In One Chart: History shows October is the stock market’s most volatile month

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The radio disc jockeys got it right — this month would more accurately be known as Rocktober, particularly for stock-market investors.

As shown in the chart below from Wells Fargo Investment Institute, which tracks the standard deviation of daily returns of the S&P 500 index SPX, +0.50% dating back to 1928, October has historically been the most volatile month for U.S. equity markets.

Wells Fargo Investment Institute

Moreover, this October offers “more than its fair share of market worries,” wrote Tracie McMillion, head of global asset allocation strategy at Wells Fargo Investment Institute. That includes weighing a number of potential geopolitical flash points and trade talks against a backdrop of weakening U.S. consumer confidence and slowing global economic growth, McMillion said.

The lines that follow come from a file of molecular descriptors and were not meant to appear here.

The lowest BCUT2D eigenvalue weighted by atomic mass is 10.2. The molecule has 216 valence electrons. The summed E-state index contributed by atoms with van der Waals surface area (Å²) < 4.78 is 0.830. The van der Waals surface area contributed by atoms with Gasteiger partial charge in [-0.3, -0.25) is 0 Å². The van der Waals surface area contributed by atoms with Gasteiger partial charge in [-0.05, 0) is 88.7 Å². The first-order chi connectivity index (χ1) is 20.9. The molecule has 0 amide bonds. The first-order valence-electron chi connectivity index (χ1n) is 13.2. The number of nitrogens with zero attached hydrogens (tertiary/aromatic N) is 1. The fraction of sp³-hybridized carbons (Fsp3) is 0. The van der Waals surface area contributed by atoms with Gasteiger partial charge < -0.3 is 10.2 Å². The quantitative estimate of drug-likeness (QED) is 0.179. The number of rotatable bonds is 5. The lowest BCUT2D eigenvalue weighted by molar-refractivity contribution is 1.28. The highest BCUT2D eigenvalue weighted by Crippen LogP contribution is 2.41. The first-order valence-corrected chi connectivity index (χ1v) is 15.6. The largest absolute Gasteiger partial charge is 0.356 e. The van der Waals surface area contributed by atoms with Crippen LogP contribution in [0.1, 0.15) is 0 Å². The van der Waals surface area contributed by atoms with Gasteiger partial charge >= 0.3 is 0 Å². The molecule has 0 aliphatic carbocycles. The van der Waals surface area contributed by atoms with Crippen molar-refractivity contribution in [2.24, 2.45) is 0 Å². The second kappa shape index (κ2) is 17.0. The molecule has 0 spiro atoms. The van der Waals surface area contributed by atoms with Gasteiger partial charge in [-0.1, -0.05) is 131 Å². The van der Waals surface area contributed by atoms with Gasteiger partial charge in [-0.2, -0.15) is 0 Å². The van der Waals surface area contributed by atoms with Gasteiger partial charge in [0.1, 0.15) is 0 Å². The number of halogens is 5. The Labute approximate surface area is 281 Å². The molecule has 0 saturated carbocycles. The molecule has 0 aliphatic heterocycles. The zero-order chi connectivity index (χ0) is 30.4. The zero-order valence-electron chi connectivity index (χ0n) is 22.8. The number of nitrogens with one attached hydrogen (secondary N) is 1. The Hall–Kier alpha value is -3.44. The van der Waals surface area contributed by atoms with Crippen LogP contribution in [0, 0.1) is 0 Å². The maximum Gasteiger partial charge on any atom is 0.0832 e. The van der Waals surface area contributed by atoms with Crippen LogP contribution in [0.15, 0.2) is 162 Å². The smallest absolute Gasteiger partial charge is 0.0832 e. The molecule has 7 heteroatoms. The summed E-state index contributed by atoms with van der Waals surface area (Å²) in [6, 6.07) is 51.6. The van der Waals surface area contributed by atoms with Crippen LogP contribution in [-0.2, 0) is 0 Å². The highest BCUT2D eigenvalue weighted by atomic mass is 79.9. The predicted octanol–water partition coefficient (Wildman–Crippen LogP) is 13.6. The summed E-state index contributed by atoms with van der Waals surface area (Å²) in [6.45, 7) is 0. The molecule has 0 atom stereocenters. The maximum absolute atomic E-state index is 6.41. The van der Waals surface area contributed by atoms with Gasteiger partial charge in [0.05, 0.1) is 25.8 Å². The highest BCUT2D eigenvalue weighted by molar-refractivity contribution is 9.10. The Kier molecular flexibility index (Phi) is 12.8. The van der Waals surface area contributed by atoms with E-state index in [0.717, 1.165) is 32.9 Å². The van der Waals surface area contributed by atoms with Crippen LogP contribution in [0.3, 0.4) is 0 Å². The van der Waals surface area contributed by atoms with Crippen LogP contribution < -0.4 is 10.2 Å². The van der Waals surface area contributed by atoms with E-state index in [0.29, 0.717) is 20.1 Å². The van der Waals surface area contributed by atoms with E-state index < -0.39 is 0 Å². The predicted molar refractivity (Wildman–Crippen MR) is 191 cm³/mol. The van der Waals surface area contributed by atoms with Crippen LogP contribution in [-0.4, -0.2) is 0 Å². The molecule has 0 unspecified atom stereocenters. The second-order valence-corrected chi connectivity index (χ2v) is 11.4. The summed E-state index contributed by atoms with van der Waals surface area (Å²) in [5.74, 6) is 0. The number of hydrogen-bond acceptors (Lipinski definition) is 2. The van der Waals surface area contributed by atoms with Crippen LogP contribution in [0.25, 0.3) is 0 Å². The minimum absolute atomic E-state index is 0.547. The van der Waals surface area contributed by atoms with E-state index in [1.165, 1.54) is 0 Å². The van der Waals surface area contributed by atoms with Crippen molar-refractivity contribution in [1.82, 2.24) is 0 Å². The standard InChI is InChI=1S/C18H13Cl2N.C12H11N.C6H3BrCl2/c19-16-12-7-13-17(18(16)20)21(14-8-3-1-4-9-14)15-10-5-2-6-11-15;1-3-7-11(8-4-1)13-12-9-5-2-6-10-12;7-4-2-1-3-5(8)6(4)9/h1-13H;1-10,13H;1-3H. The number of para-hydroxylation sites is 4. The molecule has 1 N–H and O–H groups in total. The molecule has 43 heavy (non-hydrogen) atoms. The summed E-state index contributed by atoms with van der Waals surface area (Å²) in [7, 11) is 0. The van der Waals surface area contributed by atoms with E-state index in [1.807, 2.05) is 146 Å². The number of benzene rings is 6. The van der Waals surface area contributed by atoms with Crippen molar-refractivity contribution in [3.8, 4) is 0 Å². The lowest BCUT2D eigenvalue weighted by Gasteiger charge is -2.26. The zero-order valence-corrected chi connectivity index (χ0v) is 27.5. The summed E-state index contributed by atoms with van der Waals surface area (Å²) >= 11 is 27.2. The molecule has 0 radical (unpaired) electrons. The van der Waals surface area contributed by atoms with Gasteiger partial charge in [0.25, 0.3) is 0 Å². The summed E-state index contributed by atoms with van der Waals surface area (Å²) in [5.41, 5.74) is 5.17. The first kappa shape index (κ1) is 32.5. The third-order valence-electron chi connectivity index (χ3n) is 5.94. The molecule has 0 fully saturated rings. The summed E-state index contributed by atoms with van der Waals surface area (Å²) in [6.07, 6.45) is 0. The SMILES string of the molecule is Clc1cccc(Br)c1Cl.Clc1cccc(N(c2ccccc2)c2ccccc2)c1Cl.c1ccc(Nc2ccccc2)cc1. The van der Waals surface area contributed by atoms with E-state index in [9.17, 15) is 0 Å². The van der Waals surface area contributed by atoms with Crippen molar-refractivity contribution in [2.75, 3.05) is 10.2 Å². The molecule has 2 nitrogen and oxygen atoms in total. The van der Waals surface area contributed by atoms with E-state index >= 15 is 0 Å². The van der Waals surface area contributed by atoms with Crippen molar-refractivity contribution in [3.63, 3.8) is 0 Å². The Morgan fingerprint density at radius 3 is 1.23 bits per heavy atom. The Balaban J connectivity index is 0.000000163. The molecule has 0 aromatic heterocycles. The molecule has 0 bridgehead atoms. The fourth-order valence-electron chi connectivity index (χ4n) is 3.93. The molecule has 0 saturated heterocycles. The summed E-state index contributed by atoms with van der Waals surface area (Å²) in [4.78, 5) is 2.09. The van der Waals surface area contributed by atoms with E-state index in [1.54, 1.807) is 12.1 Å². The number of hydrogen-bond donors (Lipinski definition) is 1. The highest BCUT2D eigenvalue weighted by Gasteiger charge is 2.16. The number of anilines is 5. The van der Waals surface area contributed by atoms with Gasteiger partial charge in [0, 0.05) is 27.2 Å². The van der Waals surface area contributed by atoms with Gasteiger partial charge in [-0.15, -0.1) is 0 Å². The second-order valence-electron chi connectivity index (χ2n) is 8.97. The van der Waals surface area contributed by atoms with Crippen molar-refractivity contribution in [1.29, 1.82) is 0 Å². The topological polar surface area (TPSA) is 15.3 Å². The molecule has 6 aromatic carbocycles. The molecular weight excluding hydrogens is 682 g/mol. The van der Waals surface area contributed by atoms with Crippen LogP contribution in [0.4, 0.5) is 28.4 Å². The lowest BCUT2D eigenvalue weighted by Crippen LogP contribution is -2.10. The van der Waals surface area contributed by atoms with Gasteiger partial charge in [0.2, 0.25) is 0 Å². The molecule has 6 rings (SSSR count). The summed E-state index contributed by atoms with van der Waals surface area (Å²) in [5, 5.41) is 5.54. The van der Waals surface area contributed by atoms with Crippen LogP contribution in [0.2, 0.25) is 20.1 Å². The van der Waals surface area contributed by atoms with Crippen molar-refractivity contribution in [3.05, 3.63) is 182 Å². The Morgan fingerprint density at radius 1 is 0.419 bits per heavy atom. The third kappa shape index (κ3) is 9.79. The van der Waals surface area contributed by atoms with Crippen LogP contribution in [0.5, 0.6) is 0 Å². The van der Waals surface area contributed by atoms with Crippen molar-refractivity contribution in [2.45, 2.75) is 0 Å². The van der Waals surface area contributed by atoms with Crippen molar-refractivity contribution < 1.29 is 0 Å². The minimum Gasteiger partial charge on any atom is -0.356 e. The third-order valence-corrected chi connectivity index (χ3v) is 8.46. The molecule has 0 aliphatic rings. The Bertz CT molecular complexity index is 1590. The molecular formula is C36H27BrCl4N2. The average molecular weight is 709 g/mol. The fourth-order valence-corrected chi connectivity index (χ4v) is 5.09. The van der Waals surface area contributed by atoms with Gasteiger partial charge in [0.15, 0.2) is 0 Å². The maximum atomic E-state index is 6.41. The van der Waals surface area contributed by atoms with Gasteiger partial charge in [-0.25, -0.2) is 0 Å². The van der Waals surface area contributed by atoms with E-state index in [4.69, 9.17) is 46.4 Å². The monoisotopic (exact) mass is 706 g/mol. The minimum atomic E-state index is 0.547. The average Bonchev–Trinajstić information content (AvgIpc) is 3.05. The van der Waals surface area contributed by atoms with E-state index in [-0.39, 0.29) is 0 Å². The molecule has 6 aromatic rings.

U.S.-China trade talks will continue in mid-October, the Federal Reserve meets again in late October, and the U.K. will face an end-of-the month deadline that could see it exit the European Union without a withdrawal agreement, she noted.

U.S. stocks enter October and the final quarter of 2019 in good shape, however. Both the Dow Jones Industrial Average DJIA, +0.36%  and the S&P 500 sit 1.6% away from record closes set on July 15 and July 26, respectively.

But if worries about volatility weren’t enough, some analysts argue that October has also developed a reputation as a “jinx month” for stocks, though that may be a result of historic market crashes in 1929, 1987 and 2008. Those not-so-minor hiccups aside, October historically is fairly average.

See: A ‘jinx month’ for the stock market is about to get under way — that’s very bad news for small-cap investors

So if nothing else, investors might want to buckle up in anticipation of a potentially rough ride. But how?

McMillion proposed investors follow a three-pronged strategy: rebalance portfolios to match strategic allocation targets, increase asset quality to reduce risk by cutting allocations to small-cap stocks and both corporate and municipal high-yield fixed income, and modestly increase cash holdings.